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Jim Reeves and The Blue Boys on stage at the Commercial Hotel in Elko, NV 1959


by Rollye James
Claude Hall

Ken Dowe:  “Just for what's it's worth, fellow Mississippian and MTV founder Bob Pittman
was born in Jackson, MS, and not Tupelo. (I was born near Jackson, in a farm house, off a dirt
road). Bob grew up in Brookhaven, MS.  I was reared in the Delta, Greenville, MS.)  If ever
you look into that bit of history you might be amazed at the number of radio and other
entertainment figures (Rusty Walker, Bill Tanner, et al - radio people) who called the
Magnolia State home. Plus, literary giants Faulkner, Gresham, film & TV folk, Oprah
Winfrey & Morgan Freeman, Jim Henson, Charley Pride, Hank Williams, and Elvis. Oh,
and BB King. And, many, many more!  Kind of strange, really. It's such a small state.”

Rollye:  “Gerry Cagle, too.  I failed to mention him among Mississippians who became radio
icons.  Clarksdale, alone, claims an amazing association with musicians.  Sam Cooke was
born there.  So was John Lee HookerMuddy Waters grew up there (as did Tennessee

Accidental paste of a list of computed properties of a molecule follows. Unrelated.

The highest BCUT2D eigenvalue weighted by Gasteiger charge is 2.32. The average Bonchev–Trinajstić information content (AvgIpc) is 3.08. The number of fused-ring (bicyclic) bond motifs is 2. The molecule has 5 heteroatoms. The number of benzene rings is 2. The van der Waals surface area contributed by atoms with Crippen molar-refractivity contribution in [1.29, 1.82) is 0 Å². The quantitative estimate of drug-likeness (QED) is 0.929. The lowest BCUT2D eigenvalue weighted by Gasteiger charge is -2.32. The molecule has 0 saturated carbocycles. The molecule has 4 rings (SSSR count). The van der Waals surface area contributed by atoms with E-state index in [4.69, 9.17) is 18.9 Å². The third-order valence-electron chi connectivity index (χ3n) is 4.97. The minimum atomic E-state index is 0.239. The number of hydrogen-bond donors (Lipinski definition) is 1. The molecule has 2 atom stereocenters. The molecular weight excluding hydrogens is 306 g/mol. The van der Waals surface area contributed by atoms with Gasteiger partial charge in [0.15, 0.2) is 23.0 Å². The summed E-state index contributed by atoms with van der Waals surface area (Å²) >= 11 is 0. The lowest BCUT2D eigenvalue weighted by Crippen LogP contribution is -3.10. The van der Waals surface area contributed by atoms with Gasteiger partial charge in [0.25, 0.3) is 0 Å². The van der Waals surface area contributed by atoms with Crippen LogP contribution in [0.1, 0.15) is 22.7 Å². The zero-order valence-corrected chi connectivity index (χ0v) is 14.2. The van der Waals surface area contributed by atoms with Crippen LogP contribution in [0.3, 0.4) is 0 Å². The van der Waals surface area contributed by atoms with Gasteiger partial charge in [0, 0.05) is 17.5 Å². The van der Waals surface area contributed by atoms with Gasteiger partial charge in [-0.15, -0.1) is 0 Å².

Williams).  Bessie Smith died there (the African-American hospital  in which she passed
became the The Riverside Hotel)— speaking of which, the long-told story of her bleeding to
death on Highway 61 because she was not admitted to a white hospital, the basis of Edward
Albee’s one-act play, “The Death of Miss Bessie Smith”, while riveting, is not accurate.   (The
tale supposedly goes back to a Down Beat Magazine piece published a couple months after
her 1937 death in which jazz great John Hammond is said to have recounted those details.)
The reality from the medical workers on the scene is equally dramatic but very different,
punctuated by the obvious (and dismal) fact that an ambulance driver of any color back then
would not have even thought to take Smith to a “white” hospital. Ultimately, it is a moot